When it comes to flexible work arrangements, it’s tough to satisfy everyone. Whatever any organization is doing — requiring everyone to return to the office, keeping people at home, or some mix of the two — you can be sure that at least a handful of people want or need something else. How can you treat your people as the individuals they are without creating a chaotic mess of confusing, arbitrary exceptions? The author presents six strategies for managers during this period of transition. Read this article to learn more.
Source: Chris Westfall, Forbes
The Great Resignation has left millions of positions unfilled, as US workers continue to leave jobs in record numbers. Where is the change management that will turn the tide? Employers are hungry for new ideas to help keep workers engaged, while reducing turnover. Read this article to learn more.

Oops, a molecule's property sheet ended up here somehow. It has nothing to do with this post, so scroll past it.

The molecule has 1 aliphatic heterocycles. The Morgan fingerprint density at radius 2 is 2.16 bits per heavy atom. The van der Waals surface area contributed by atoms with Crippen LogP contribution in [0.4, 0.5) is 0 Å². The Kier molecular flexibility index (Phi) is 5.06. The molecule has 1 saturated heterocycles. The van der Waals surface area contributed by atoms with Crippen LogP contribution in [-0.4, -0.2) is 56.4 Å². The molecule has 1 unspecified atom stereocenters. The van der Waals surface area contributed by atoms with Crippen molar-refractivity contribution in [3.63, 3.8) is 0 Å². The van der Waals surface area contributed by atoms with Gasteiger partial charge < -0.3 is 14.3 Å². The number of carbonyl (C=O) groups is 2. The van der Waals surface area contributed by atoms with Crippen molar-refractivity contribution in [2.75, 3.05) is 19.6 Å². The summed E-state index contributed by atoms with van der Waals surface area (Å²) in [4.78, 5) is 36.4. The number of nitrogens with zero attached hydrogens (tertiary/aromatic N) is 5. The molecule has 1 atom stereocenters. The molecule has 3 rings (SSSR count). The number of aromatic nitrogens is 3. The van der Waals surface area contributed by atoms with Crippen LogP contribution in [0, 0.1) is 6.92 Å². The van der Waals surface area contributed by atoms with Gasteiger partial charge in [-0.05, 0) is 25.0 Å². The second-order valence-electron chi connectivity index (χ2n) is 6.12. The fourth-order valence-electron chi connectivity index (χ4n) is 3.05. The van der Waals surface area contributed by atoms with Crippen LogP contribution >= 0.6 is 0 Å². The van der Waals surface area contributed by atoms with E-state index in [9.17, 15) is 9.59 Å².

October 26, 2021
Source: Robert Iafolla, Bloomberg Law
Labor unrest has commanded a national spotlight this month—earning it the moniker “Striketober”—as a wave of workers have walked off the job in protest, following record-setting levels of resignations across all industries that have left businesses scrambling for workers. Read this article to learn more.
Source: Andrea Hsu, NPR
Across the country, employers are firing workers for refusing to comply with vaccine mandates. Some people are opting to quit their jobs rather than take the shot. Read this article to learn more.
Source: Barnaby Lashbrooke, Forbes